Finding our common connections

Anna Bloomstand (L) and Julie Ingebretsen (Courtesy Photo)

We typically refrain from commenting on politics at our store, Ingebretsen’s. Our policy has always been to respect varying points of view – as it should be. 

As many of you may know, our family is very closely connected to our own immigrant story, and because of that we feel strongly about the importance of making a statement of support for the immigrants helping to shape our community. Ninety-five years ago our market was opened to serve the specific culinary needs of the vibrant Scandinavian immigrant community that surrounded us, much like the bodegas and halal groceries that surround us today. 

Our relatives began their lives here with limited to no ability to speak English, with few resources, fiercely dependent on each other’s support for survival and sense of family and community. They held tight to the traditions that helped them feel connected to distant homes. They dedicated themselves to learning, to growing, and to participating in the health and prosperity of our neighborhood and our democracy – a sacred tradition that extends today through the fourth generation of Ingebretsens. 

Today, while the countries of origin of immigrants have changed, the same basic principals of starting a life in America have not. It is a long transition, it is challenging and it is filled with hope. Over the past 30 years, we have had the good fortune to see our community enriched beyond measure by the presence, dedication and big hearts of our Latinx and East African neighbors, and many other cultures. We are continually struck by how similar our relatives’ immigrant story is to many we hear today.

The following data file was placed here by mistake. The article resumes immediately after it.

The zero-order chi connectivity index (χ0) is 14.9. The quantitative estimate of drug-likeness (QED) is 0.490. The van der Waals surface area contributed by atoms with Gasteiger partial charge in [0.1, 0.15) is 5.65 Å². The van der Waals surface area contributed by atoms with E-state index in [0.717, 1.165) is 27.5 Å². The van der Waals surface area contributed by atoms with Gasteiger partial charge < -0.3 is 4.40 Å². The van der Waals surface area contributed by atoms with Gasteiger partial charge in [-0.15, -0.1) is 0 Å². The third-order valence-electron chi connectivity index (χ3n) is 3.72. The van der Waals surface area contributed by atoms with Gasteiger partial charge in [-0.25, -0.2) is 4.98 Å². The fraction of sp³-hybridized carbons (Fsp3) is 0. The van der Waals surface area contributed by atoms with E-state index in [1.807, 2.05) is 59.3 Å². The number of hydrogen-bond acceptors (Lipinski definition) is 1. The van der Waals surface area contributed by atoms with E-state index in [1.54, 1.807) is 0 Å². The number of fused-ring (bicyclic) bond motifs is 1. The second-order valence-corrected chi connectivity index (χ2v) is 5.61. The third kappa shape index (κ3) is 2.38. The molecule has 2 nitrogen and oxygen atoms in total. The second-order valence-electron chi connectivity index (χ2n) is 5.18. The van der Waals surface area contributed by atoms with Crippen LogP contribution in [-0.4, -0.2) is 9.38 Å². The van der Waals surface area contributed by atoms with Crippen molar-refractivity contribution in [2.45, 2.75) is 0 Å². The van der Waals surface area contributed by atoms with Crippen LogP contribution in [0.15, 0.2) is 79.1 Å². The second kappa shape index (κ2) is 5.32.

We are so thankful to continue to be part of this diverse group of new, not so new, and indigenous Americans who truly want a happy and healthy life for themselves and their families. They are working hard to make that happen. So in the wake of an undeniably divided vote in this nation’s presidential election last November, today our reality of connection feels important to share.

What is truly great about this country is the opportunity to live and work side by side with so many. Let’s not miss trying to connect to the myriad of things we have in common, even when it feels uncomfortable, and especially when we think we disagree. Let’s not forget to see the beauty and potential in one another. Let’s always strive for compassion. Let’s never forget kindness. 

Julie Ingebretsen is a fourth generation business owner of Ingebretsen’s Scandinavian Gifts on Lake Street in Minneapolis. Anna Bloomstrand is her daughter. 

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